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2 key reasons why PSUs will pay lower dividend in FY19

By Krishna Kant
Last updated on: March 20, 2018 23:04 IST
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Rising oil prices and diminishing cash pile to limit capacity in 2018-19

The Union government may have to settle for lower dividend income from public sector undertakings (PSUs) in the next fiscal year, as most large companies have already paid hefty interim dividends during the first 11 months of the current fiscal year.


Moreover, some state-owned companies dipped into their cash reserves to make payments in 2017-18.

Analysts said these two instances left little room for PSUs to step up dividend payment in the next fiscal year.

“Indian Oil and Oil and Natural Gas Corporation (ONGC) have been very generous with their dividend payouts in the current fiscal year, in line with a sharp rise in their profitability due to lower crude oil prices.

"This upside may not be present next fiscal year as crude oil prices are rising and electoral compulsions may force oil PSUs to defer raising fuel prices,” said Dhananjay Sinha, head of research, Emkay Global Financial Services.

Oil and gas PSUs such as Indian Oil, ONGC, Bharat Petroleum, Hindustan Petroleum and GAIL (India) have paid Rs 328 billion as interim dividend during the first 11 months of 2017-18, 22 per cent higher than their full-year dividend in 2016-17.

Indian Oil topped the dividend list with a total interim dividend payout of Rs 18,400 crore, more than twice its full-year dividend in 2016-17.

Overall, 18 non-financial central PSUs (CPSUs) have together declared Rs 506 billion worth of interim equity dividend during the current fiscal year, about 45 per cent more than the dividend paid by all 36 non-financial CPSUs during 2016-17.

Non-financial PSUs had paid equity dividend of around Rs 35,000 crore last fiscal year.

This cushioned the blow from a sharp cut in the dividend payout by the Reserve Bank of India (RBI) in 2017-18, down nearly 50 per cent from a year ago, which experts attributed to an increase in costs due to demonetisation.

“The next year is likely to be normal for the RBI and it may restore its dividend payout to its previous level.

"This should cushion a likely shortfall in dividend from commercial enterprises such as oil marketing companies and banks,” added Sinha.

The RBI is the single-largest source of dividend for the government, followed by energy firms such as Coal India and power utilities companies such as NTPC and Power Grid Corporation.

This is the second successive year of a sharp rise in dividend payout by oil CPSUs.

In 2016-17, the combined dividend payout by oil PSUs was up 355 per cent, while non-oil PSUs reported a 20 per cent decline, year on year.

So far, oil PSUs account for two-thirds of all dividends paid by non-financial PSUs in 2017-18, against 44 per cent in 2016-17 and 12 per cent in 2015-16.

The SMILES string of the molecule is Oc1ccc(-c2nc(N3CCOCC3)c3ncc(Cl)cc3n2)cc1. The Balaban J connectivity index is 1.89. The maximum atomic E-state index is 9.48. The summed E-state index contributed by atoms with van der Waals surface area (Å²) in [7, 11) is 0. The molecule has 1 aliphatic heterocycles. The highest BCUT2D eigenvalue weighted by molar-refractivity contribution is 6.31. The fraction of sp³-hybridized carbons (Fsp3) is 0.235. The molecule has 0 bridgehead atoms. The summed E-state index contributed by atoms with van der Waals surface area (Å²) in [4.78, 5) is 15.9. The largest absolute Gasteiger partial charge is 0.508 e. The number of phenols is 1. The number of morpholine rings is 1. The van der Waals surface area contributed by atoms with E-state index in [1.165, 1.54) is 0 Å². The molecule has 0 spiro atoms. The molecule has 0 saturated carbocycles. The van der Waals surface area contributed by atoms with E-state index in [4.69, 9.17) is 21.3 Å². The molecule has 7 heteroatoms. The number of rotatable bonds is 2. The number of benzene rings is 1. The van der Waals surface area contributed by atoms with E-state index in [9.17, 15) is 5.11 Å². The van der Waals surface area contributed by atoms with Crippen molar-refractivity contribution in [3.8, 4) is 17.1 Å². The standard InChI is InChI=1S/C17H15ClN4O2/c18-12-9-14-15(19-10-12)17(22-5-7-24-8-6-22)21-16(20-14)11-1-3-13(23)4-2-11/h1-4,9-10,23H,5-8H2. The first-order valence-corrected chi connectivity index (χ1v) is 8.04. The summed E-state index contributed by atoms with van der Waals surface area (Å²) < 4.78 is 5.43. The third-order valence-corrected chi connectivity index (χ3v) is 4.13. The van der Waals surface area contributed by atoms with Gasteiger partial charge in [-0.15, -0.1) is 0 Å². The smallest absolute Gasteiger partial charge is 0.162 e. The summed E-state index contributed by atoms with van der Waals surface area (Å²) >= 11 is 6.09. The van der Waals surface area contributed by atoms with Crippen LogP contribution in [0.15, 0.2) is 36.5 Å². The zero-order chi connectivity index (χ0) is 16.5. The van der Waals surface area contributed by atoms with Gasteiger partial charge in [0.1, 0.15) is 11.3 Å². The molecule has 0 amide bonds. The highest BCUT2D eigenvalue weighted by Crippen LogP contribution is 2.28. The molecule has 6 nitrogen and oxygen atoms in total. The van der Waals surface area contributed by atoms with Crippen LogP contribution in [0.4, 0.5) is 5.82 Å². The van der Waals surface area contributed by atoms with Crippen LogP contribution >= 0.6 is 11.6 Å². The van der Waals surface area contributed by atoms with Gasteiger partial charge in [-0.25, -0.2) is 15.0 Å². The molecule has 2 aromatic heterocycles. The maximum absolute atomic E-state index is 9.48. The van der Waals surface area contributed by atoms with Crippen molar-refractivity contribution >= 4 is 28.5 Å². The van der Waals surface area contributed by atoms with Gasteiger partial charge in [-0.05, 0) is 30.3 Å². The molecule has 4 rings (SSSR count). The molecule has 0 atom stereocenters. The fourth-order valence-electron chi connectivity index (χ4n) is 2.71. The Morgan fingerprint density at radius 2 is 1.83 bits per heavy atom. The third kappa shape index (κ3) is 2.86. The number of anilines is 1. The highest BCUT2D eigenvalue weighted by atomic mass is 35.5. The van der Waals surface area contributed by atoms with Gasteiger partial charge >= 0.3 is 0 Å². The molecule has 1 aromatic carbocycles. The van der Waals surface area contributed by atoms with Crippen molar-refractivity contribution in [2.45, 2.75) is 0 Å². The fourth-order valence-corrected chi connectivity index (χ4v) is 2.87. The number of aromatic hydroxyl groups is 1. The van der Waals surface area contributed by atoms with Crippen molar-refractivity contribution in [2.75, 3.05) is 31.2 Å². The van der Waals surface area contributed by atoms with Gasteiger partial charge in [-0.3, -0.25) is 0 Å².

Analysts said oil PSUs could find it difficult to raise dividend payouts next year.

“A fall in international crude oil prices provided an earnings bonanza for state-owned oil marketing companies and the government gained through hefty dividends.

"This bonanza may now dissipate, given the rise in crude oil prices in the last 12 months and the companies’ high dividend payout ratio,” said G Chokkalingam, managing director, Equinomics Research & Advisory.

The total dividend payout by oil PSUs during the current fiscal year was equivalent to 72 per cent of their net profits during the first nine months of 2016-17, making it tough for them to raise the ratio in 2017-18.

The ratio of dividend to net profit is called the dividend-payout ratio.

Growth in interim dividend in FY18 compared to full-year dividend in FY17; Change in cash reserves during H1FY18 over the corresponding period a year ago Compiled by BS Research Bureau ' Source: Capitaline

The government’s dividend income is also constrained by from poor profitability and declining cash reserves of large non-oil CPSUs such as Coal India, National Mineral Development Corporation, NTPC and Power Grid Corporation.

The combined cash reserves of 36 listed non-financial CPSUs were down 18 per cent during the first half of 2017-18 over the corresponding period a year ago.

Cash balances were down 36.4 per cent, year on year in 2016-17.

The trend is likely to continue in 2018-19 as large dividend payers are making the payments by depleting their cash reserves rather than from their higher profits.

For instance, Coal India declared an interim dividend of Rs 123 billion for 2016-17, more than twice its net profit during the first nine months of 2017-18.

The company’s cash balances were down 24 per cent during the first half of 2017-18 over the corresponding period a year earlier, and have halved from an all-time high of Rs 62,300 crore in March 2013.

NMDC’s cash balances were down 27 per cent during the first half and down from a record high of Rs 21,000 crore at the end of 2012-13.

In all, non-financial PSUs reported total cash balances of Rs 1.04 trillion at the end of September 2017, down from a record high of Rs 2 trillion at end of 2013-14.

Analysts said there could be greater reliance by the government on stake sales in non-strategic and smaller CPSUs to plug the revenue shortfall.

“To make up for lower dividend income from big CPSUs, the government is likely to accelerate divestment and stake sales in smaller and non-strategic companies,” said Chokkalingam.

Photograph: Reuters

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Krishna Kant in Mumbai
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